Alcoholics can be of any age, background, income level, social, or ethnic group. Very often alcoholism affects highly educated people. Several studies even showed that people who lack motivation are less likely to become addicted to alcohol than highly motivated individuals (Silverstein, 1990). Silverstein in his book “Alcoholism” gives three criteria that the American Psychiatric Association listed for physicians to diagnose this disease (p.30):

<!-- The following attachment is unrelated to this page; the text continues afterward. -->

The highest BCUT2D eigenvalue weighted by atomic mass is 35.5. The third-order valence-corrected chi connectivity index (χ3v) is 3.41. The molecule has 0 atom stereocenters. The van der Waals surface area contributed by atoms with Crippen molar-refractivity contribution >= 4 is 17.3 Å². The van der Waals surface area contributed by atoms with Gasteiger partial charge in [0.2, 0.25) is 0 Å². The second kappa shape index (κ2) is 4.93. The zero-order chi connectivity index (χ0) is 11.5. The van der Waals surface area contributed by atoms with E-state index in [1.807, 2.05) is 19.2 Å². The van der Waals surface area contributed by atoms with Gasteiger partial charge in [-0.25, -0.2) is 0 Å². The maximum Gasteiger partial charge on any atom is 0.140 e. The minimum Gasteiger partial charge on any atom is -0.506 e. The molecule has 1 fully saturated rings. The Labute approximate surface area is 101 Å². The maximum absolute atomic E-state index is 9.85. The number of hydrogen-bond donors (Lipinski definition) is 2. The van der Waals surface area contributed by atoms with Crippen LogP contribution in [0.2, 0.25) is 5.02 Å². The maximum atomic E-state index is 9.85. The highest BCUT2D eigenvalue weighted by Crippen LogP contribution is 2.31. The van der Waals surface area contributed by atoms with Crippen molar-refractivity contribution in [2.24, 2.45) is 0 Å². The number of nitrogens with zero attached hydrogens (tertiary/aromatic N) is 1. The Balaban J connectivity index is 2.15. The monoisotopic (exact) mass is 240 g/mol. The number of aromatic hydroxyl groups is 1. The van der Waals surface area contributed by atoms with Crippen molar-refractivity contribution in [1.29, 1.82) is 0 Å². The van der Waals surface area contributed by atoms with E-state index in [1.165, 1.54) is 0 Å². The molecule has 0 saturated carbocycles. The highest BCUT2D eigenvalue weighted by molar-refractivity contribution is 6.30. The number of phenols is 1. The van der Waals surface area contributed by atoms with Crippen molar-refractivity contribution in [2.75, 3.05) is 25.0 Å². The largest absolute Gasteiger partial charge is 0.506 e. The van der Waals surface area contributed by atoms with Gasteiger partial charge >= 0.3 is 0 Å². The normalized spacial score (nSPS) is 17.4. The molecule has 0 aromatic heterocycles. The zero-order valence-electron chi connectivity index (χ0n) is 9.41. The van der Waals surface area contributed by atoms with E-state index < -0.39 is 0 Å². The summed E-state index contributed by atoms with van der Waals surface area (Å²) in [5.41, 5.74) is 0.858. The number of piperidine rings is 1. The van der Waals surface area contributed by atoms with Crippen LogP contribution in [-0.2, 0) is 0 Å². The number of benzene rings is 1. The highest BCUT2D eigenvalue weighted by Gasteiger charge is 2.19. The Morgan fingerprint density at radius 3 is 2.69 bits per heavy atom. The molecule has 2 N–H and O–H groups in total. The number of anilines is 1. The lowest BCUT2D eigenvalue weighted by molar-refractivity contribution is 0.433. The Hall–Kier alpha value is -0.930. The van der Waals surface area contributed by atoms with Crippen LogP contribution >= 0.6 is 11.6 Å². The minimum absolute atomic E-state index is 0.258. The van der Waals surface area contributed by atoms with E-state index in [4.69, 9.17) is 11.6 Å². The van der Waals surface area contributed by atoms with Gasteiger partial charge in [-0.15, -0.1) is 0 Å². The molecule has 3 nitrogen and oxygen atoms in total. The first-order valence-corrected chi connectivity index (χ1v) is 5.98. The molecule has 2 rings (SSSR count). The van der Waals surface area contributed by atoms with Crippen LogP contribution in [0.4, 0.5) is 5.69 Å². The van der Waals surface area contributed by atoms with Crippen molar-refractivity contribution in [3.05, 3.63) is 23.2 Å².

- physiological problems, such as hand tremors and blackouts.
- psychological problems, such as an obsessive desire to drink
- behavioral problems that disrupt social or work life
Alcoholism is known as a family disease. Alcoholics may have young, teenage, or grown-up children; they have wives or husbands; they have brothers or sisters; they have parents or other relatives.
An alcoholic can totally disrupt family life and cause harmful effects that can last a lifetime. (…) According to Silverstein (1990), one of every four families has problems with alcohol.Each member of the family may be affected by alcohol differently.Parental alcoholism may affect the fetus even before a child is born. (…)